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Some Iowans Can Qualify For Temporary Federal Ban On Evictions In Response To COVID-19

Apartment building in Sioux City

The federal government has temporarily banned some evictions through the end of December to help keep people in their homes as the coronavirus pandemic continues.

Iowans facing eviction for not paying rent have to submit a signed document to their landlord showing they meet certain criteria set out by the federal government.

The eligibility requirements include making efforts to obtain government housing assistance, being under a certain income level, being unable to pay the rent because of loss of work or income or because of major medical expenses, and making efforts to pay part of the rent. An eviction would also have to be likely to make you homeless or force you to live with more people.

“It is important that people are truthful on the form because it is being signed under penalty of perjury,” said Alex Kornya, litigation director for Iowa Legal Aid. “And so it is important that people make sure they are actually eligible for this before signing it.”

More information about who can qualify for the temporary hold on evictions is available on Iowa Legal Aid’s website.

Many Americans have lost jobs and income during the pandemic, and the additional $600 in weekly unemployment benefits that were paid by the federal government expired. In Iowa, they were replaced this week with a $300 weekly payment that will only go to those already receiving at least $100 per week from the state.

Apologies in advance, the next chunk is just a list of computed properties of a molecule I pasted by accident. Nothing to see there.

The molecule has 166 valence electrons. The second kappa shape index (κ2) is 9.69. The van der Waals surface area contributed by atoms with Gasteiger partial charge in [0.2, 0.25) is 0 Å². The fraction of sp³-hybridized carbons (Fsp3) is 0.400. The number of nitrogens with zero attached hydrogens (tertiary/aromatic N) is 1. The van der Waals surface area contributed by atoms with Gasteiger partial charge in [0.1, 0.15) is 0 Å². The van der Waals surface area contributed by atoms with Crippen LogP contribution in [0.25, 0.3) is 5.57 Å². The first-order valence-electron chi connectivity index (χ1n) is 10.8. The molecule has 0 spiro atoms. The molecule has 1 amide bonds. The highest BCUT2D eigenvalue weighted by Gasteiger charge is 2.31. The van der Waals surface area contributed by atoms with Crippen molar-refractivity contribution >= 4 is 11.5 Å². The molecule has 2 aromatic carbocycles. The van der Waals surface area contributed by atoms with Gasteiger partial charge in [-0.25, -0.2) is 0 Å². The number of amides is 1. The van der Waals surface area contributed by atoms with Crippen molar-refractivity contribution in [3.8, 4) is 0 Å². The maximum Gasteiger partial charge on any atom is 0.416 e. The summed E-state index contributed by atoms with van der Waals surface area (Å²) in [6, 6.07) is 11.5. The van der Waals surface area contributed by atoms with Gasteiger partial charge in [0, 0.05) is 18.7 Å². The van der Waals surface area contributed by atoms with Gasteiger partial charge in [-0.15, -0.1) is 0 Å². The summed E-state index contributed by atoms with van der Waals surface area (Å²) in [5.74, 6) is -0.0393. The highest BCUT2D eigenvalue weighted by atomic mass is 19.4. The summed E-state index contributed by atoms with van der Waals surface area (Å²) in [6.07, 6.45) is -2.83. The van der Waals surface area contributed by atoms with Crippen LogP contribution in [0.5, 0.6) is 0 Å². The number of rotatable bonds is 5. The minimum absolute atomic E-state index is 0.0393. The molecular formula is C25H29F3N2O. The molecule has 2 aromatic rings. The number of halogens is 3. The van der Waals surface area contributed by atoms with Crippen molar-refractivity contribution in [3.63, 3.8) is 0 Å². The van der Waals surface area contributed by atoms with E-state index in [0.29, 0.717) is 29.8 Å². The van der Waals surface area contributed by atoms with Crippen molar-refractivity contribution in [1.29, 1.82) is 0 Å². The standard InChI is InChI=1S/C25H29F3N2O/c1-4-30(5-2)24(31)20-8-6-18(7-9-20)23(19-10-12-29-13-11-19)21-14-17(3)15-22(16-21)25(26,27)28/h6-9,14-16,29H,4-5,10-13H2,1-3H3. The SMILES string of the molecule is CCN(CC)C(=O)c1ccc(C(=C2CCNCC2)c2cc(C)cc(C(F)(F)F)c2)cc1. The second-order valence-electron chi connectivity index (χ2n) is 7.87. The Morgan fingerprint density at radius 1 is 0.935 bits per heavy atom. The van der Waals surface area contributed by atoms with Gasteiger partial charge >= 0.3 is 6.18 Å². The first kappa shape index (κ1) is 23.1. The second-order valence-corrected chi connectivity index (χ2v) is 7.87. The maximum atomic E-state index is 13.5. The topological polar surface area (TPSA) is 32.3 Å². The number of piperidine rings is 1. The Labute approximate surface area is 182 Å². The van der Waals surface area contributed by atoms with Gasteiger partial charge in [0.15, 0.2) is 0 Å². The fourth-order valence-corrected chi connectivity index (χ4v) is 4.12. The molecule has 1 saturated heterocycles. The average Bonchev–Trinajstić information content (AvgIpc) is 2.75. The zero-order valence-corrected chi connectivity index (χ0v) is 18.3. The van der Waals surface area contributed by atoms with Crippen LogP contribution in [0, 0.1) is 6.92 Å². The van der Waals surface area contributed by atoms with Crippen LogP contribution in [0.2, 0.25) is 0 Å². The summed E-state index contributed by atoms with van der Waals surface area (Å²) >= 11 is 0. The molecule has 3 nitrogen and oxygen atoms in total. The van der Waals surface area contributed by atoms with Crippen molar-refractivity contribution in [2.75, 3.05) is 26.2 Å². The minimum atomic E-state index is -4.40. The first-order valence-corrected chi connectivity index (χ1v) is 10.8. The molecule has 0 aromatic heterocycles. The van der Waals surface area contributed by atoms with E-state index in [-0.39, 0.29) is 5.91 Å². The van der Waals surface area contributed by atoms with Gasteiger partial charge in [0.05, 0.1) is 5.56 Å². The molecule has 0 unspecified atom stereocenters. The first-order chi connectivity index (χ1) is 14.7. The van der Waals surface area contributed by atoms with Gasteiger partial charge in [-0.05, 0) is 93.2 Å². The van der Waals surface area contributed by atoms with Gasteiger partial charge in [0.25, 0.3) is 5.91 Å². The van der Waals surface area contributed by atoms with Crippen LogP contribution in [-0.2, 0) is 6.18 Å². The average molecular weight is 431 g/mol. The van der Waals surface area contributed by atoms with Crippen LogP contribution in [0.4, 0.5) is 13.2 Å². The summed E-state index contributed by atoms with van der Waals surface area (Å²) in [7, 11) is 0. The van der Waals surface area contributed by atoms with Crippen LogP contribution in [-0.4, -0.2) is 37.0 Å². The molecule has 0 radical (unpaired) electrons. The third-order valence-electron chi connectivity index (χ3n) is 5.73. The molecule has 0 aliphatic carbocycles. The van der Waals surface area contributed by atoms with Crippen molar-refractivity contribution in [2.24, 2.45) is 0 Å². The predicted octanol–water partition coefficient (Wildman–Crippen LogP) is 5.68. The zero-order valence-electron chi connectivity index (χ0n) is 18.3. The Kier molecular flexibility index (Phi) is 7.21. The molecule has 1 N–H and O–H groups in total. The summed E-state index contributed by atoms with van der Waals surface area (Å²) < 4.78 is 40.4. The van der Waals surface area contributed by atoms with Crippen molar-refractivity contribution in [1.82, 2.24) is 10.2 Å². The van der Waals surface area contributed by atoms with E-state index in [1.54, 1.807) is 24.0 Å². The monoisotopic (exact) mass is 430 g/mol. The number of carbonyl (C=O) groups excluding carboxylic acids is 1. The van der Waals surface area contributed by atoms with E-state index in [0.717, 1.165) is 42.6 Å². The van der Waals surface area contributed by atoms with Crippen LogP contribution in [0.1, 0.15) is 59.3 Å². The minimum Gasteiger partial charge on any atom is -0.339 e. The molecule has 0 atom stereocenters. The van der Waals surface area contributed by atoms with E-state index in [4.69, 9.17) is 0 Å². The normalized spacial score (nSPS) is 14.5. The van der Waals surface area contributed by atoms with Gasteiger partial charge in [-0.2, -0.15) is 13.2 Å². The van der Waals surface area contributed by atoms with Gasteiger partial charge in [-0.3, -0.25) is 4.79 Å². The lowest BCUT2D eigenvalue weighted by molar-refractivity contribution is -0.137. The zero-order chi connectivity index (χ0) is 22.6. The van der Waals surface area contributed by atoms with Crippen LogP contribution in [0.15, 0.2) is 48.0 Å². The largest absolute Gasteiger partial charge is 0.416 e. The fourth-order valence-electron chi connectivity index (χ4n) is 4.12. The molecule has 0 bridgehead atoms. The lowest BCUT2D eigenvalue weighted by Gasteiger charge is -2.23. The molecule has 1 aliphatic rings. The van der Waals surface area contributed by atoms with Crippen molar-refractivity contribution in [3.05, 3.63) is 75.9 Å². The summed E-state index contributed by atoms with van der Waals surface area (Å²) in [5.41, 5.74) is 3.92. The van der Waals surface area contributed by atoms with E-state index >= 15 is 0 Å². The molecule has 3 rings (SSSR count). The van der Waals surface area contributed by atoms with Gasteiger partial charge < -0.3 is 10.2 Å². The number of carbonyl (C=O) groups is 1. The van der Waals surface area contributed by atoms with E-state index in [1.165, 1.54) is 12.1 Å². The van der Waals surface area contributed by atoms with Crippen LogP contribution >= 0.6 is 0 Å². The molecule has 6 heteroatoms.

Kornya said Iowa has seen a recent spike in eviction filings.

“In Polk County, for example, we were seeing roughly 50-60 per week,” Kornya said. “But then two weeks ago, we saw 169 filed in one week. The week after that we saw 202.”

The CDC used its quarantine powers to issue the eviction moratorium to prevent the spread of the coronavirus. If people are evicted and have to move to a more crowded space like a shelter, the likelihood of getting or spreading the virus increases.

Kornya said the eviction moratorium doesn’t take away the obligation to pay rent.

“There’s an opportunity for tenants and landlords to work together to access some of the rental assistance that is currently available,” Kornya said.

State and local programs still have funding to help renters, and information is available by calling 2-1-1.

Kornya also said there’s a lot of confusion because the state court system still hasn’t provided guidance for uniformly implementing the eviction moratorium. This means for now, courts in different parts of the state might handle the declarations from tenants in different ways. More information may be available next week.

Katarina Sostaric is IPR's State Government Reporter